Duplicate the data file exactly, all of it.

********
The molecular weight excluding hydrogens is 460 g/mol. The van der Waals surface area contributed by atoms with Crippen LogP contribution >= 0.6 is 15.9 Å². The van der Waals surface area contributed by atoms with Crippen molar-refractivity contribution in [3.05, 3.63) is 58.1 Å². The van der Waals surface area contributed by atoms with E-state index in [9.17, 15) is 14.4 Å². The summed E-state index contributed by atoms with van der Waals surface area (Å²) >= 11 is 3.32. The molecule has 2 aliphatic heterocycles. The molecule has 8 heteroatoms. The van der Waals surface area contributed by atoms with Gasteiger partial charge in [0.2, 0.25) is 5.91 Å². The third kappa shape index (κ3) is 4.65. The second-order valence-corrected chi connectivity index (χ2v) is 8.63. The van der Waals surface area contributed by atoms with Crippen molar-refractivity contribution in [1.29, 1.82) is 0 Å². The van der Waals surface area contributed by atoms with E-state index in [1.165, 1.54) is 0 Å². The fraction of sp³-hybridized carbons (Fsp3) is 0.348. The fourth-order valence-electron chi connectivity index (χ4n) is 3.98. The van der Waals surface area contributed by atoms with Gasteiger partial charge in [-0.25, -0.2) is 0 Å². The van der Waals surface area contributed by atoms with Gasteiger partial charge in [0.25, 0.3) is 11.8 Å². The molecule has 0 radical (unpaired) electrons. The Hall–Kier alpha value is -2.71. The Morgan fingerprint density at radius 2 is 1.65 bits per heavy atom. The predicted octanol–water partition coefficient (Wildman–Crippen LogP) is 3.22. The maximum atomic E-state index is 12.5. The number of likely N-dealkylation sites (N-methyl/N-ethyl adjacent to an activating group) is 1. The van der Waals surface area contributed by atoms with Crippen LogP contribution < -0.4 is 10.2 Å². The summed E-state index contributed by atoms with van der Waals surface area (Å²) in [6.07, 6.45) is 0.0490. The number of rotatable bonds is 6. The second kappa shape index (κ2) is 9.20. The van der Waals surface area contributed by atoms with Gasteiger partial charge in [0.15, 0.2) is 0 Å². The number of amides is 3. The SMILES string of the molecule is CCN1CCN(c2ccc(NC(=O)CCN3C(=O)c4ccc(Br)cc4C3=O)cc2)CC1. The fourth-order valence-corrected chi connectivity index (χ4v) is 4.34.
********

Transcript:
The molecular weight excluding hydrogens is 460 g/mol. The van der Waals surface area contributed by atoms with Crippen LogP contribution >= 0.6 is 15.9 Å². The van der Waals surface area contributed by atoms with Crippen molar-refractivity contribution in [3.05, 3.63) is 58.1 Å². The van der Waals surface area contributed by atoms with E-state index in [9.17, 15) is 14.4 Å². The summed E-state index contributed by atoms with van der Waals surface area (Å²) >= 11 is 3.32. The molecule has 2 aliphatic heterocycles. The molecule has 8 heteroatoms. The van der Waals surface area contributed by atoms with Gasteiger partial charge in [0.2, 0.25) is 5.91 Å². The third kappa shape index (κ3) is 4.65. The second-order valence-corrected chi connectivity index (χ2v) is 8.63. The van der Waals surface area contributed by atoms with Crippen molar-refractivity contribution in [1.29, 1.82) is 0 Å². The van der Waals surface area contributed by atoms with E-state index in [1.165, 1.54) is 0 Å². The fraction of sp³-hybridized carbons (Fsp3) is 0.348. The fourth-order valence-electron chi connectivity index (χ4n) is 3.98. The van der Waals surface area contributed by atoms with Gasteiger partial charge in [-0.25, -0.2) is 0 Å². The van der Waals surface area contributed by atoms with Gasteiger partial charge in [0.25, 0.3) is 11.8 Å². The molecule has 0 radical (unpaired) electrons. The Hall–Kier alpha value is -2.71. The Morgan fingerprint density at radius 2 is 1.65 bits per heavy atom. The predicted octanol–water partition coefficient (Wildman–Crippen LogP) is 3.22. The maximum atomic E-state index is 12.5. The number of likely N-dealkylation sites (N-methyl/N-ethyl adjacent to an activating group) is 1. The van der Waals surface area contributed by atoms with Crippen LogP contribution < -0.4 is 10.2 Å². The summed E-state index contributed by atoms with van der Waals surface area (Å²) in [6.07, 6.45) is 0.0490. The number of rotatable bonds is 6. The second kappa shape index (κ2) is 9.20. The van der Waals surface area contributed by atoms with Gasteiger partial charge in [0.15, 0.2) is 0 Å². The number of amides is 3. The SMILES string of the molecule is CCN1CCN(c2ccc(NC(=O)CCN3C(=O)c4ccc(Br)cc4C3=O)cc2)CC1. The fourth-order valence-corrected chi connectivity index (χ4v) is 4.34.